Introduction

Malnutrition, Nutritional disorder (disorder), Nutritional disease, Disorder of nutrition,Malnutrition (calorie) (disorder), Malnutrition, calorie,

Malnutrition is a serious condition that occurs when a persons diet doesn't contain the right amount of nutrients.

Malnutrition means "poor nutrition" and can refer to:

  • undernutrition when you don't get enough nutrients
  • overnutrition when you get more nutrients than you need

This topic focuses on undernutrition. See Obesity for more information about the main problems associated with overnutrition.

Who's affected by malnutrition?

Malnutrition is a common health problem. There are an estimated 3 million malnourished people in the UK at any time, with many more at risk of becoming malnourished.

Around one in three people admitted to hospital or care homes in the UK are found to be malnourished or at risk of malnourishment.

Malnutrition is caused by having an inadequate diet or a problem absorbing nutrients from food. There are many reasons why these might happen, including having reduced mobility, a long-term health condition, or a low income.

However, people with undernutrition can also be overweight if they eat a diet high in energy (calories), but low in other nutrients.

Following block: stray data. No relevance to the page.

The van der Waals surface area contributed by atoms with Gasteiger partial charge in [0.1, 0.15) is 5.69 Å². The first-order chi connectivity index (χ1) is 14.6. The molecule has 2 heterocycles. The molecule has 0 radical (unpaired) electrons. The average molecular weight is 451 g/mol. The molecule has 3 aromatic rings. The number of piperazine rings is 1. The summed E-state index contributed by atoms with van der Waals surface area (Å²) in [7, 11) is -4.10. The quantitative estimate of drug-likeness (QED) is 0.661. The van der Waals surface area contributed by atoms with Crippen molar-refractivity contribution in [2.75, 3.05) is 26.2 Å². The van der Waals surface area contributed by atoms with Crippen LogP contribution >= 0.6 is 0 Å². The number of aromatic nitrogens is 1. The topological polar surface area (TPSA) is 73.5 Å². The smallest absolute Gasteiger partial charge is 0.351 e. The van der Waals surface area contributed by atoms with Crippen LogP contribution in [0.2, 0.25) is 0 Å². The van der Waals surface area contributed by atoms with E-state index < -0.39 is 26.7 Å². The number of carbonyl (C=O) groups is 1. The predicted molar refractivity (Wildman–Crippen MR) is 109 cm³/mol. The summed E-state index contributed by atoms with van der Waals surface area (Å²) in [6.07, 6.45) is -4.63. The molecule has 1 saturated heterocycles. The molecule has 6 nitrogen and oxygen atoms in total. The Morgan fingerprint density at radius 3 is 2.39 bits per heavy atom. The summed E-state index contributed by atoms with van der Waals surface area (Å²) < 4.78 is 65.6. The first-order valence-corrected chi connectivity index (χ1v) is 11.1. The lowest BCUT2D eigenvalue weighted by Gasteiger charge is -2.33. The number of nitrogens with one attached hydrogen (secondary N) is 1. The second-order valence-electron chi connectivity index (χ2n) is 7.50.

Signs of malnutrition in children can include failure to grow at the expected rate and changes in behaviour, such as appearing unusually irritable, sluggish or anxious.

Your childs weight and physical development should be regularly assessed by your GP when your child is young. Speak to your GP or health visitor if you have any concerns about your childs health or development.

You can use the BMI healthy weight calculator to work out your BMI.

You should visit your GP if you believe you or someone you care for is at risk of malnutrition. They can check for signs of malnourishment and any conditions that may cause malnutrition.

If you're undernourished, you may need to increase the nutritional content of your food, with or without taking nutritional supplements.

If you're unable to eat enough to meet your nutritional needs you may need:

  • a feeding tube to provide nutrients directly into your digestive system
  • a drip to provide nutrients and fluids directly into a vein

To stay healthy, you need to eat a variety of foods from the four main food groups including:

  • plenty of fruit and vegetables
  • plenty of bread, rice, potatoes, pasta and other starchy foods
  • some milk and dairy foods
  • some meat , fish , eggs , beans and other non dairy sources of protein

The eatwell plate shows the different types of food you need to eat (and in what proportions) to maintain a well-balanced and healthy diet.

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Content supplied by the NHS Website

Medically Reviewed by a doctor on 17 Sep 2015